Hiker shares safety message after terrifying rappelling accident at Battle Creek Falls
Jul 13, 2023, 7:09 PM
PLEASANT GROVE, Utah — A hiker shares her safety message saying several families at a popular Utah County waterfall watched a rappelling accident in shock and horror.
Even on a short, family hike with her husband and daughter, Bekka Fullmer is always prepared. She said she has first aid and CPR training and carries tons of water and a first aid kit.
When she and her family reached Battle Creek Falls on Saturday afternoon, Bekka could see the falls didn’t look like they have in drier years.
“I immediately noticed that the water was a lot heavier than it has been in years past,” she said, walking up to the falls on Thursday.
They took some quick family photos as one group of rappelers finished their descents. Fullmer said she didn’t want to get too close to the water because she noticed loose rocks falling down from the cliffside.
As they looked up at the falls, Fullmer watched a second group approach the top of the falls to rappel down, and she became concerned.
“I noticed that she had nobody belaying her, or at least doing a fireman hold watching from below,” Fullmer recalled.
As an experienced rappeler herself, Fullmer explained that she always carries walkie-talkies so that everyone rappelling can communicate.
As the woman began her journey down in the thickest part of the waterfall, her foot caught on the wet, slippery rock.
“She had one leg under her, and her other leg had come up past her head like this, like she was doing splits on the side of the wall,” Fullmer explained, using her arms to demonstrate the unnatural and contorted position.
She said the woman appeared to go into shock and began seizing.
“And after that happened, she hung there for a moment and then passed out,” she said.
Fullmer said she yelled to the woman next to her to call 911.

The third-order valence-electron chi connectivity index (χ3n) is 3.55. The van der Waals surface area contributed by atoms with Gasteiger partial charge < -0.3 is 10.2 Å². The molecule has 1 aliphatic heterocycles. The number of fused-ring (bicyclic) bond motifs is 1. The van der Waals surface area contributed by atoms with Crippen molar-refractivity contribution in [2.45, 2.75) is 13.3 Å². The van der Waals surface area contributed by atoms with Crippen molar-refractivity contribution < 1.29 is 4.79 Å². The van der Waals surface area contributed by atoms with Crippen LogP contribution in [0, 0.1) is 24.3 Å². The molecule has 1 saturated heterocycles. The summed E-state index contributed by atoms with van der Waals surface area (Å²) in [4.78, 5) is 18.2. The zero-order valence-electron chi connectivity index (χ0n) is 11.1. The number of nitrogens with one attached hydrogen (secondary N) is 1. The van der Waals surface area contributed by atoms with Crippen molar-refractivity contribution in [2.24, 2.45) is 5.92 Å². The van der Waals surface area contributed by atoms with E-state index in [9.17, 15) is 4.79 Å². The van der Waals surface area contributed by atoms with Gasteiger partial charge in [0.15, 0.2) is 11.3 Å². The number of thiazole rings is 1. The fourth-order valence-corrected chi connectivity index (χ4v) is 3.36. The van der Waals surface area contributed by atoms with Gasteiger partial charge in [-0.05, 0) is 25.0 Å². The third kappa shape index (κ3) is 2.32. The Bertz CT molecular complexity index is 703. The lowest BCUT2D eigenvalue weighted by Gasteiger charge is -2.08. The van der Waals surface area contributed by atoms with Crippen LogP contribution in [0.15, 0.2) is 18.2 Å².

“I started running up the hill to go to the top. Her companions at the top had no clue at first what was going on,” Fullmer recounted.
That’s because they couldn’t see the woman over the cliffside. They also had no way to help her.
“There were no proper knots to let her loose,” Fullmer explained. “And so, her companions were at this disadvantage where they could watch her, but there was nothing they could do.”
With both rappelling and first responder experience, Fullmer said she was ready to help with CPR and to assist the woman however she needed. But she wasn’t sure what would happen.
“I honestly thought that she was going to have a major head injury, or possibly die,” Fullmer said.
After about 15 minutes of the woman hanging off the cliff, water rushing over her face and limp body, Fullmer said the rappeler came to, completely disoriented. But she was able to let herself down.
“I was I was so grateful,” Fullmer said. The group appeared to not want Fullmer’s assistance, so she continued the hike with her husband and daughter.
The Utah County Sheriff’s Office said they initially dispatched their search and rescue team once that 911 call came in, but they called it off because the woman’s friends decided to take her to the hospital themselves.
Fullmer isn’t sure how the woman is doing now and hopes the woman is recovering.
But she’s hoping others can take an important lesson away from this experience, that no matter where they’re headed outdoors– or what activity they’re doing– it’s important to be knowledgeable and take extra safety precautions.
That’s why even on a short family hike, Fullmer carries extra water, that first aid kit, plus her training if something goes wrong.
“You can always overprepare and not need it,” She said. “But when you’re underprepared and need it, that’s not the time to say, ‘I don’t have the things that I need to be safe.'”